Intended Parent FAQs
At The Law Offices of Laurie B. Goldheim we offer New York and New Jersey families skilled and compassionate legal services surrounding surrogacy. Below are some commonly asked questions about surrogacy that you should consider as you chose your family building path.
What’s the difference between traditional and gestational surrogacy?
Traditional Surrogacy: a woman provides the egg and the intended father (typically) provides the sperm. The child is conceived with the intention of relinquishing the child to be raised by the biological father alone, or with his partner. After the birth of a child by traditional surrogacy, an adoption proceeding must be held for the traditional surrogate to relinquish her parental rights and establish legal parentage of the child. Traditional surrogacy is high-risk, legally, and is prohibited in some states for this reason.
Gestational Surrogacy: the intended parent(s) secure and provide the genetic materials for the embryo (sperm and egg), and the gestational surrogate becomes pregnant through IVF. After birth, the gestational carrier places the child with the intended parent(s), who will become the legal parents. The legal agreement between the collaborating parties must be carefully crafted and reviewed by ART lawyers representing the gestational surrogate as well as the intended parent(s), to ensure the rights of all parties involved, including the child, are protected.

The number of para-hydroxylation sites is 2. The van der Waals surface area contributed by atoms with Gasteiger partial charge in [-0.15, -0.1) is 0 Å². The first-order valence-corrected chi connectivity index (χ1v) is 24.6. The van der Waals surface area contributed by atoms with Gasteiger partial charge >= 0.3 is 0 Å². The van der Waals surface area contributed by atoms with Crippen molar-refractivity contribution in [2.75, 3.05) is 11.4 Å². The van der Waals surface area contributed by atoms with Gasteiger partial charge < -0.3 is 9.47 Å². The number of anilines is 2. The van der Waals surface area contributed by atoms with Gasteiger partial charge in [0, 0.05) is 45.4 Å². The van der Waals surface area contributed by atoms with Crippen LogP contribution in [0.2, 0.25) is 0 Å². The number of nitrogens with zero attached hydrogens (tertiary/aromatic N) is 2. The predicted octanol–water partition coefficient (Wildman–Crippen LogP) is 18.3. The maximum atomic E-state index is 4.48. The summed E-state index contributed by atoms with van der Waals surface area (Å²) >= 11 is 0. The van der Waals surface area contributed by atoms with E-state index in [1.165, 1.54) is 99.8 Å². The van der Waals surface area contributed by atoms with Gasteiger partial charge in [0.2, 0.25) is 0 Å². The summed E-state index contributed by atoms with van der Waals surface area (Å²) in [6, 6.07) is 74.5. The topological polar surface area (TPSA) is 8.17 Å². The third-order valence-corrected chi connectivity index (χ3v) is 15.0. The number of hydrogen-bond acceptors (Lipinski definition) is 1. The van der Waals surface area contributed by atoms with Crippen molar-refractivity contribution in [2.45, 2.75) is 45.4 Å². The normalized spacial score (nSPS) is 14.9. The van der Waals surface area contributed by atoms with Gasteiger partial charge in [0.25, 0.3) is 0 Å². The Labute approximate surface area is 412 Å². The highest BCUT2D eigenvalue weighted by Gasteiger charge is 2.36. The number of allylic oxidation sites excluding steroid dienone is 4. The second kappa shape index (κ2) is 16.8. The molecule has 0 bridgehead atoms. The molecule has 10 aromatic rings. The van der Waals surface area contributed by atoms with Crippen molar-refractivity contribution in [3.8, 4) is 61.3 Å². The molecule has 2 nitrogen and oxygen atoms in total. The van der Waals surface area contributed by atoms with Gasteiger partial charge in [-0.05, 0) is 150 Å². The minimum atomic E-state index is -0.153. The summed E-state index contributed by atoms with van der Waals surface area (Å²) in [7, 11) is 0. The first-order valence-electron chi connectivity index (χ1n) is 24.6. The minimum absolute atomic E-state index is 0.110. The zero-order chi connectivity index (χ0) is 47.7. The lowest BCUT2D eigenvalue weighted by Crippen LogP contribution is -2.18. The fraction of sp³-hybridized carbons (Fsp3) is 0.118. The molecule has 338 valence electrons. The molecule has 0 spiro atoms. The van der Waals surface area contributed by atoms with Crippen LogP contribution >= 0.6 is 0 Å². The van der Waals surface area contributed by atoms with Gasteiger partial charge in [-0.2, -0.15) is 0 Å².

What role would you play as my ART lawyer?
What does surrogacy typically cost?
Can I have a legally binding surrogacy agreement in New York State?
The Child-Parent Security Act brings New York law up to date with developments in reproductive medicine by replacing New York’s inconsistent and outdated laws around surrogacy and donor conception with a legal framework for establishing the recognition of legal parentage for children born of assisted reproduction upon birth. The law also provides for the disposition of stored genetic material upon death or divorce.
The Child-Parent Security Act is a monumental advancement for families in New York State. By repealing the prohibition and criminalization of compensated gestational surrogacy arrangements, among other important changes, the law supports and protects modern families and enables New York residents to build families with greater legal certainty.